Reading one book is like eating one potato chip. — Diane Duane

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Review: Faith and Other Flat Tires by Andrea Palpant Dilley

May 9, 2012

Release Date: February 14, 2012
Author:
Website | Facebook
Publisher:
Zondervan
Pages/Format:
304 (Paperback)
Genre: Nonfiction, Christian Memoir
Source:
Publisher
My Rating:
A (View Scale)
Buy from Amazon | Add to Goodreads

At age twenty-one, Andrea Palpant Dilley stripped the Christian fish decal off her car bumper in a symbolic act of departure from her religious childhood. At twenty-three, she left the church and went searching for refuge in the company of men who left her lonely and friends who pushed the boundaries of what she once held sacred.

In this deeply personal memoir, Andrea navigates the doubts that plague believers and skeptics alike: Why does a good God allow suffering? Why is God so silent, distant, and uninvolved? And why does the church seem so dysfunctional?

Yet amid her skepticism, she begins to ask new questions: Could doubting be a form of faith? Might our doubts be a longing for God that leads to a faith we can ultimately live with?

One Sentence Review: Faith and Other Flat Tires is a smart, honest look at how doubt can drive us, shape us, and ultimately lead to a deeper faith.

In-Depth Review

Faith and Other Flat Tires opens with a college-age Palpant scraping the ichthus decal off her bumper. This symbolic rejection of her childhood faith launches into the next three hundred pages which recount the tumultuous years that followed. Along the way readers are introduced to a number of interesting characters that pop in and out of Andrea’s life–Michael, the too-old and not-quite-divorced boyfriend; Will, the pot-smoking neighbor with a pet snake named Voltaire, among others.

The book is written in five parts which correspond to places from The Pilgrim’s Progress–Doubting Castle, Vanity Fair, the Slough of Despond, etc. This format works well and it gives Dilley’s story a clear beginning, middle, and end–something I find lacking in many faith memoirs which seem to go round in endless theological circles. She doesn’t end with all her questions answered and yet there is a feeling of solidity in her conclusion, a sense of being settled in faith.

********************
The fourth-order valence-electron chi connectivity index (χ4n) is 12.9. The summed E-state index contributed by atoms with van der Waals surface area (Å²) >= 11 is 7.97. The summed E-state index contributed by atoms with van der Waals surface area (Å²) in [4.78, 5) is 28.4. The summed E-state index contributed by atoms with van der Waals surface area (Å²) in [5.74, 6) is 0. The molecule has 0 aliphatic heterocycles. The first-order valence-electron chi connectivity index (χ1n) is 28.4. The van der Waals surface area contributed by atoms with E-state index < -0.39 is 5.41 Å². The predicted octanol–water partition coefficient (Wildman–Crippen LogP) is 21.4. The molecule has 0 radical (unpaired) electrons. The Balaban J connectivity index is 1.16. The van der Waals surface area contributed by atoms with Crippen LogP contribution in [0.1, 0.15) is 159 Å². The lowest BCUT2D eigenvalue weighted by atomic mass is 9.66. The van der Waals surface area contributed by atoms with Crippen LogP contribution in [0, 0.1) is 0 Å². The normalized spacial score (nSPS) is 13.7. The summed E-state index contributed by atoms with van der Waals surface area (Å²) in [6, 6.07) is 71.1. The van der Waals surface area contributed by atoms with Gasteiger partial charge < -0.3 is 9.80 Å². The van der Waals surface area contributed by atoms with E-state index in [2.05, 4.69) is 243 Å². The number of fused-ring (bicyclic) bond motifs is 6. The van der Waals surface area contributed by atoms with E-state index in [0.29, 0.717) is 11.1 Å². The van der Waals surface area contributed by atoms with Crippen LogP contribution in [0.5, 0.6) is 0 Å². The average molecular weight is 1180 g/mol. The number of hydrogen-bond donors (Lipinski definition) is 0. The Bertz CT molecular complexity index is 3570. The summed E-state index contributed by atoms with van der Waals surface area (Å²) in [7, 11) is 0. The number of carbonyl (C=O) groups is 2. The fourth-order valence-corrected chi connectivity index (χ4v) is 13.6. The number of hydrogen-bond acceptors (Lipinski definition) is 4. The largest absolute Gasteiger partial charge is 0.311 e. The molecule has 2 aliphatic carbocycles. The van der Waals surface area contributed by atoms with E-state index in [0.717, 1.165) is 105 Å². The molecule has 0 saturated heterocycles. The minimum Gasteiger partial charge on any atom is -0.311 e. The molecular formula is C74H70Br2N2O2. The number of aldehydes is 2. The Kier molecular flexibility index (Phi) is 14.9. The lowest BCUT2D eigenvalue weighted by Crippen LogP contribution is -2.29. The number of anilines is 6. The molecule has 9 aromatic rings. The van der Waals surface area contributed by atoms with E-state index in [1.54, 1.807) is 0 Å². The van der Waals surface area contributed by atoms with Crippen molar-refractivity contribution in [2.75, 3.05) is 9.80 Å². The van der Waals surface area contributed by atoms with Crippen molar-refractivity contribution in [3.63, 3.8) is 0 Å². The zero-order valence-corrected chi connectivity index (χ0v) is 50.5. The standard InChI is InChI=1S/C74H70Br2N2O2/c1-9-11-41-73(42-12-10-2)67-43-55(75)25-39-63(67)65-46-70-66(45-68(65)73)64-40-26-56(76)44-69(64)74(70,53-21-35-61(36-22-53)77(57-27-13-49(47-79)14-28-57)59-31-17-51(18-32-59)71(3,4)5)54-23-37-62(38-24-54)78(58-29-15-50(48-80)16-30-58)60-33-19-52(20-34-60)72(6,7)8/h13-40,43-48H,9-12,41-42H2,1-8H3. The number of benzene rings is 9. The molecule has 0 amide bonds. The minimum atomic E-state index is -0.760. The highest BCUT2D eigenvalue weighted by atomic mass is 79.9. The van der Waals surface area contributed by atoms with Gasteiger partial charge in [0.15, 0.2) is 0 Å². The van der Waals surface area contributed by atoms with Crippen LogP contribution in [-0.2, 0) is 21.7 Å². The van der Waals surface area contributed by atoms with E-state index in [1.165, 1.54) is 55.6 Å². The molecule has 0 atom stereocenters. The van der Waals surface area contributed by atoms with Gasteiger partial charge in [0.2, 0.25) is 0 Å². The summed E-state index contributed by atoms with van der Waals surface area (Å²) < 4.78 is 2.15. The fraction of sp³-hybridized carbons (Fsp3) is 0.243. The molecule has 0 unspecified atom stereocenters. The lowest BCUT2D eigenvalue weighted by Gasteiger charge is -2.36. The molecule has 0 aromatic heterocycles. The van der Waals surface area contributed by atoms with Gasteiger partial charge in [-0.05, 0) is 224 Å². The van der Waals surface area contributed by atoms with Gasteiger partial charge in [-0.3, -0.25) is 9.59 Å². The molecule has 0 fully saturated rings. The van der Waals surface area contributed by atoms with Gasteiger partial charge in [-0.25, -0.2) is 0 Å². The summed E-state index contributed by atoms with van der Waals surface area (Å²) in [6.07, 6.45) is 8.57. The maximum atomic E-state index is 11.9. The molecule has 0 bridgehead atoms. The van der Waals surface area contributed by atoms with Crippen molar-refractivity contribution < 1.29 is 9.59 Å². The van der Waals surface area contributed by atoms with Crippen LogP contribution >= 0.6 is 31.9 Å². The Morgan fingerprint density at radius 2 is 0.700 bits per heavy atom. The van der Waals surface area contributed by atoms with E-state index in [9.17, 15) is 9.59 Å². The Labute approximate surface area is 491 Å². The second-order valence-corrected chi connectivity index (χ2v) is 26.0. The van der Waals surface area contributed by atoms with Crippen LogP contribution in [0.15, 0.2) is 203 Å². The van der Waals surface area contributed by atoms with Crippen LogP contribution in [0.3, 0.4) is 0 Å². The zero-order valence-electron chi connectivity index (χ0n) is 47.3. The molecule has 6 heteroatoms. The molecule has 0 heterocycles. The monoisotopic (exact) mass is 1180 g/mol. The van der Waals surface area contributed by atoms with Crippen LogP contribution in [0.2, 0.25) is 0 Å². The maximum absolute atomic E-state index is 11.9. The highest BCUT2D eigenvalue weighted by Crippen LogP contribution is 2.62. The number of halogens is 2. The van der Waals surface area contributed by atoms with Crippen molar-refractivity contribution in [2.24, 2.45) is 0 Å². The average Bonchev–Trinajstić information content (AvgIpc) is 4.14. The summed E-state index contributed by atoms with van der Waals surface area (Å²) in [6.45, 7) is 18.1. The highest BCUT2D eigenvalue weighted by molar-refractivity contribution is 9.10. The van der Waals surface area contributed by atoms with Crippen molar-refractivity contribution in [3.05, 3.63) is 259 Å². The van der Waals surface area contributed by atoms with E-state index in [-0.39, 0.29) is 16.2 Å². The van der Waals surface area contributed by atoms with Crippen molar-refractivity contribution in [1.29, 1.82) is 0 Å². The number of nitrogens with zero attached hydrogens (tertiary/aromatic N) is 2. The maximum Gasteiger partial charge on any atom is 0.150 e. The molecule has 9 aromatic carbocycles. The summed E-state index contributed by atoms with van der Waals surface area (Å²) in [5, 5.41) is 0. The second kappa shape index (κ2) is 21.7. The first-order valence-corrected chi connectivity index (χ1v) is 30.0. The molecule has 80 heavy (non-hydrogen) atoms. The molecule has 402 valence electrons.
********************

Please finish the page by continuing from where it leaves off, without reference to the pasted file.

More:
To me, longing for God was like hearing music from an open window on the street or seeing mountains off in the distance. The yearning felt almost like grief. A cry born into my heart before the human heart ever existed. A desire so deep and far back that it seemed almost prehistoric. I sensed the imago Dei, the image of God within me. I was Plato’s child searching for the lost language of my origins. I was a homing bird traveling with my outspread wings, carried by an innate compass and crossing a thousand miles to get back to the place where it all began. {Page 235}

Dilley openly bares her faults, insecurities, and questions, and does so in a generous way; her writing never comes across as self-indulgent. She is smart, witty, and has a dry sense of humor which translates well on the page.

Once, while visiting my grandparents’ church in rural Pennsylvania, I had watched a middle-aged woman wearing light-ink stretch pants stand up for the special music part of the service and sing “The Star-Spangled Banner” with an exaggerated vibrato. American anthems should not be sung operatically in church by someone wearing stretch pants. Sitting in the front pew with my grandparents that morning, I thought cynically, This is the sort of thing that makes people want to become atheists. {Page 150}

As far as faith memoirs go, this is one of the better ones. I’d put it almost, if not exactly on par with Carolyn Weber’s Surprised by Oxford and in my book it definitely surpasses Sill, Lauren Winner’s most recent work. Highly recommended.

About Andrea Palpant Dilley:

Andrea grew up in Kenya as the daughter of Quaker missionaries and spent the rest of her childhood in the Pacific Northwest. She studied English literature and writing at Whitworth University. Her writing has appeared in various publications and her work as a documentary producer has aired nationally on American Public Television. She lives with her husband and daughter in Austin, Texas.

Other Reviews: Ruminate Magazine

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4 Comments

  1. Just reading the quotes you posted and your review make me want to read this one. Her journey sounds similar to mine, leave home, reject religion, slowly find my way back….ugh!! To this day I still feel like Im trying to get back to that 8 year old faith of mine who had no questions……..:)

  2. Better than Still? I want to read this then! :) Not that I have read Still yet, but I know I am going to love it.

    • I liked it better than Still because it had more structure to it and I clicked more with the author’s experiences and personality.

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